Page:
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A Theory of Competitive Industry Dynamics With Innovation and Imitation

  • Serguey Braguinsky

    (SUNY Buffalo)

  • Salavat Gabdrakhmanov

    (University of Chicago)

  • Atsushi Ohyama

    (SUNY Buffalo)

Empirical evidence on industry life-cycle reveals a pattern in which innovation rates remain fairly stable or are perhaps even higher at early stages, while patenting increases sharply as the industry matures. This increase in patenting in later stages is accompanied by net exit and lower rates of output growth and price decline. In this paper, we develop a dynamic model of a competitive industry with innovation and imitation that is consistent with these stylized facts. We derive an equilibrium growth path, along which leading firms invest in increasing the stock of technological knowledge and choose not to prevent imitation by other firms as long as the industry remains relatively small. As the industry expands including new entry, the leaders' optimal amount of investment gradually declines. We show that under some rather general conditions, there would exist a scale of the industry where innovating firms would choose to start preventing free imitation, bringing further expansion of the industry through new entry to a halt and causing net exit. (Copyright: Elsevier)

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File URL: http://dx.doi.org/10.1016/j.red.2007.03.003
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Article provided by Elsevier for the Society for Economic Dynamics in its journal Review of Economic Dynamics.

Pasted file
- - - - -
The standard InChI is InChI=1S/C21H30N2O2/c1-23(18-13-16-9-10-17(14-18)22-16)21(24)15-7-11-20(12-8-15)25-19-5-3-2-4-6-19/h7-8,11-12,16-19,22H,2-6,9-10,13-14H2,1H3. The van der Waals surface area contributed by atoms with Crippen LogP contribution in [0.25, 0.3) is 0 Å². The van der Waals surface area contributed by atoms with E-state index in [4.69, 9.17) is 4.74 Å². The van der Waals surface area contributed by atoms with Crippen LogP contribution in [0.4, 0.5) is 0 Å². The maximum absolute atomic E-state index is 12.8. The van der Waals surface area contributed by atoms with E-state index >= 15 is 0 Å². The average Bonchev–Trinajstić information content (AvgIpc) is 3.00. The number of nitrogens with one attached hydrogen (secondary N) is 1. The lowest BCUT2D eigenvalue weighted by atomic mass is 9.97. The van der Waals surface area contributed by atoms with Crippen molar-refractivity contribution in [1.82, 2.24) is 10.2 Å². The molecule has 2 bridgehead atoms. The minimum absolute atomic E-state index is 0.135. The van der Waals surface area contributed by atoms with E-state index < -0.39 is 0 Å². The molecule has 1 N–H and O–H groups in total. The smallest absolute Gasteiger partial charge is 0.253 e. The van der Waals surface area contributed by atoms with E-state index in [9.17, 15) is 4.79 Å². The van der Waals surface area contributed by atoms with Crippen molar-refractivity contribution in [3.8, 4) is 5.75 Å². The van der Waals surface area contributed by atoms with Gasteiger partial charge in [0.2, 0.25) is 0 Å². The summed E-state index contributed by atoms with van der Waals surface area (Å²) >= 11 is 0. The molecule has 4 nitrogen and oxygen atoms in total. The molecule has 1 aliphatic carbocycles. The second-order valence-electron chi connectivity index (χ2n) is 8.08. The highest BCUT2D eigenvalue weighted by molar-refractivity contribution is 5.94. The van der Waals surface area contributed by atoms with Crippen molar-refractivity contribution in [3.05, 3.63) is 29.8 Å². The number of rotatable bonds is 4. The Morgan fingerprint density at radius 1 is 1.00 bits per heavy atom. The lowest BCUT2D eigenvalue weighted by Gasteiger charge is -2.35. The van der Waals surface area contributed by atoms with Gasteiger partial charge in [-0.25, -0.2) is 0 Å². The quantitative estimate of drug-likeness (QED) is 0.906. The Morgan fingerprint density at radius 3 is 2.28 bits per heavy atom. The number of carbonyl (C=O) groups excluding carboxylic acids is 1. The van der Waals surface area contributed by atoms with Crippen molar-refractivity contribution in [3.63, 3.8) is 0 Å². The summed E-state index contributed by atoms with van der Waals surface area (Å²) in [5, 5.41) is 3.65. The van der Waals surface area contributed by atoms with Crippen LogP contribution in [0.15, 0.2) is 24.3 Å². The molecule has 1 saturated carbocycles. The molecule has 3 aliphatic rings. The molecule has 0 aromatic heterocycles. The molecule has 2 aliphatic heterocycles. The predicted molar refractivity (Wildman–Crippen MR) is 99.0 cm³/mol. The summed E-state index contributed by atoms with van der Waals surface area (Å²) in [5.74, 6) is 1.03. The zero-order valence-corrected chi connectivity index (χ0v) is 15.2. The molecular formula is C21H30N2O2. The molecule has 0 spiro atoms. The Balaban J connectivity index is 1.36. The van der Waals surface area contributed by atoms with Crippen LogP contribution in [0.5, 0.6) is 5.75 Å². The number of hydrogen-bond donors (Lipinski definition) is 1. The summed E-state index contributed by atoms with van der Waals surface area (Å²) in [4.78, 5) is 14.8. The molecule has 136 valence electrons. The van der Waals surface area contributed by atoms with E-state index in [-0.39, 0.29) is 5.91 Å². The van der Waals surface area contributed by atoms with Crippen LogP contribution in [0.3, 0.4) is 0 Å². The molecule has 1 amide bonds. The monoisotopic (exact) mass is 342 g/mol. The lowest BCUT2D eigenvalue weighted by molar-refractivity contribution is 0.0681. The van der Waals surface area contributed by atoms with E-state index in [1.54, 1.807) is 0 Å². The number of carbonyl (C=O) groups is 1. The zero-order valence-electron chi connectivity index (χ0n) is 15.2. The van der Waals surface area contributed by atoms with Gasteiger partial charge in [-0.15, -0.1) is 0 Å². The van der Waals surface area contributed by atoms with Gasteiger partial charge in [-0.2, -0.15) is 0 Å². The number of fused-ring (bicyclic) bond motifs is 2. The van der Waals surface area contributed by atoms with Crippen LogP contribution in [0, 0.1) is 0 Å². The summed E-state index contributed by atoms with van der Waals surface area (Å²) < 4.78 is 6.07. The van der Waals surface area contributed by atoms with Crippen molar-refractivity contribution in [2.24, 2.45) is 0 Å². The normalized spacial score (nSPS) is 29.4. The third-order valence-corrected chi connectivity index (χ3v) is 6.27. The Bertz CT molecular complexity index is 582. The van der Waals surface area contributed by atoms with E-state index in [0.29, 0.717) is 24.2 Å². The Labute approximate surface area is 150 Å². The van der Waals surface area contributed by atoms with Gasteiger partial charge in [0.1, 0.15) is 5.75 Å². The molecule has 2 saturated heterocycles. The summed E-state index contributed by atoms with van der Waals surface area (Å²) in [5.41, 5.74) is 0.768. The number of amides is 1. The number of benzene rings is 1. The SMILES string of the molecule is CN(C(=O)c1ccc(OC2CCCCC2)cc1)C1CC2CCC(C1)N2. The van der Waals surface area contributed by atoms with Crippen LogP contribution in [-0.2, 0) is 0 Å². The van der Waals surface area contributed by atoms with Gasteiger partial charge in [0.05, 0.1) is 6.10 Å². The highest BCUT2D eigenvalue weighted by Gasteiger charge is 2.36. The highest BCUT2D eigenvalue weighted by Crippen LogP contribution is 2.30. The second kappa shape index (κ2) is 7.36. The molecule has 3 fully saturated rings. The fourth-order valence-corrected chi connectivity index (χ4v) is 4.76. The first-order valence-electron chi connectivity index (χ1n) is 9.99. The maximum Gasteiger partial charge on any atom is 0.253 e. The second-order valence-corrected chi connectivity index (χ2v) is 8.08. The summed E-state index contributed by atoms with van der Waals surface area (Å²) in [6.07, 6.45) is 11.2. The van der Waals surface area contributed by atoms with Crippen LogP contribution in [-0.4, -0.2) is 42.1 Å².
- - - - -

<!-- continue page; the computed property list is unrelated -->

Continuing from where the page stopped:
Volume (Year): 10 (2007)
Issue (Month): 4 (October)
Pages: 729-760

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Handle: RePEc:red:issued:05-80
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  5. McGahan, Anita M. & Silverman, Brian S., 2001. "How does innovative activity change as industries mature?," International Journal of Industrial Organization, Elsevier, vol. 19(7), pages 1141-1160, July.
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  7. Jakob Klette & Samuel Kortum, 2002. "Innovating firms and aggregate innovation," Staff Report 300, Federal Reserve Bank of Minneapolis.
  8. Allen, Robert C., 1983. "Collective invention," Journal of Economic Behavior & Organization, Elsevier, vol. 4(1), pages 1-24, March.
  9. James Bessen & Robert M Hunt, 2004. "An Empirical Look at Software Patents," Levine's Working Paper Archive 122247000000000167, David K. Levine.
  10. Michele Boldrin & David K. Levine, 2004. "Rent-seeking and innovation," Staff Report 347, Federal Reserve Bank of Minneapolis.
  11. Nuvolari, A., 2004. "Collective invention during the British Industrial Revolution: the case of the Cornish pumping engine," Working Papers 04.02, Eindhoven Center for Innovation Studies.
  12. Jovanovic, Boyan, 1982. "Selection and the Evolution of Industry," Econometrica, Econometric Society, vol. 50(3), pages 649-70, May.
  13. Gort, Michael & Klepper, Steven, 1982. "Time Paths in the Diffusion of Product Innovations," Economic Journal, Royal Economic Society, vol. 92(367), pages 630-53, September.
  14. Agarwal, Rajshree, 1998. "Evolutionary trends of industry variables," International Journal of Industrial Organization, Elsevier, vol. 16(4), pages 511-525, July.
  15. Aghion, Philippe & Howitt, Peter, 1992. "A Model of Growth Through Creative Destruction," Scholarly Articles 12490578, Harvard University Department of Economics.
  16. Kyriazidou, Ekaterini & Pesendorfer, Martin, 1999. "Viennese Chairs: A Case Study for Modern Industrialization," The Journal of Economic History, Cambridge University Press, vol. 59(01), pages 143-166, March.
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